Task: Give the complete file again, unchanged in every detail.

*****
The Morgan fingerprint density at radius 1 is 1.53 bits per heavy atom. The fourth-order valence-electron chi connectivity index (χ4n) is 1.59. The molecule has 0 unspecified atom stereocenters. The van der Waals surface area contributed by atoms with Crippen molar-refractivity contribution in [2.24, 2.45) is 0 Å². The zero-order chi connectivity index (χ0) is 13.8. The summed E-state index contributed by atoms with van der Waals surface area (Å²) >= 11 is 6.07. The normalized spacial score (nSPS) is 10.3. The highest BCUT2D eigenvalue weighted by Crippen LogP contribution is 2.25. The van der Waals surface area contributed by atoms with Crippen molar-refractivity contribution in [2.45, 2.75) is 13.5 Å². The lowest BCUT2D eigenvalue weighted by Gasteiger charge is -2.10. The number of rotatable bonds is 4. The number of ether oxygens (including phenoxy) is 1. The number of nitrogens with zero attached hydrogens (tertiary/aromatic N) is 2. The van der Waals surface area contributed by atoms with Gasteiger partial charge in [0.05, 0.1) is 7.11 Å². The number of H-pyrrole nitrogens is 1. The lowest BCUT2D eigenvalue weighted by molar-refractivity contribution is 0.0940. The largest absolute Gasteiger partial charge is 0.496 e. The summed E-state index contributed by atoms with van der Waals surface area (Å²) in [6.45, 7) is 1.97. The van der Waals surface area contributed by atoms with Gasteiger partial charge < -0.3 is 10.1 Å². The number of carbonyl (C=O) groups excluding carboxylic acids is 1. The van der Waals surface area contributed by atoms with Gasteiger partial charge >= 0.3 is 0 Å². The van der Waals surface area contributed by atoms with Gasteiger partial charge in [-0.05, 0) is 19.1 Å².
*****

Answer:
The Morgan fingerprint density at radius 1 is 1.53 bits per heavy atom. The fourth-order valence-electron chi connectivity index (χ4n) is 1.59. The molecule has 0 unspecified atom stereocenters. The van der Waals surface area contributed by atoms with Crippen molar-refractivity contribution in [2.24, 2.45) is 0 Å². The zero-order chi connectivity index (χ0) is 13.8. The summed E-state index contributed by atoms with van der Waals surface area (Å²) >= 11 is 6.07. The normalized spacial score (nSPS) is 10.3. The highest BCUT2D eigenvalue weighted by Crippen LogP contribution is 2.25. The van der Waals surface area contributed by atoms with Crippen molar-refractivity contribution in [2.45, 2.75) is 13.5 Å². The lowest BCUT2D eigenvalue weighted by Gasteiger charge is -2.10. The number of rotatable bonds is 4. The number of ether oxygens (including phenoxy) is 1. The number of nitrogens with zero attached hydrogens (tertiary/aromatic N) is 2. The van der Waals surface area contributed by atoms with Gasteiger partial charge in [0.05, 0.1) is 7.11 Å². The number of H-pyrrole nitrogens is 1. The lowest BCUT2D eigenvalue weighted by molar-refractivity contribution is 0.0940. The largest absolute Gasteiger partial charge is 0.496 e. The summed E-state index contributed by atoms with van der Waals surface area (Å²) in [6.45, 7) is 1.97. The van der Waals surface area contributed by atoms with Gasteiger partial charge < -0.3 is 10.1 Å². The number of carbonyl (C=O) groups excluding carboxylic acids is 1. The van der Waals surface area contributed by atoms with Gasteiger partial charge >= 0.3 is 0 Å². The van der Waals surface area contributed by atoms with Gasteiger partial charge in [-0.05, 0) is 19.1 Å².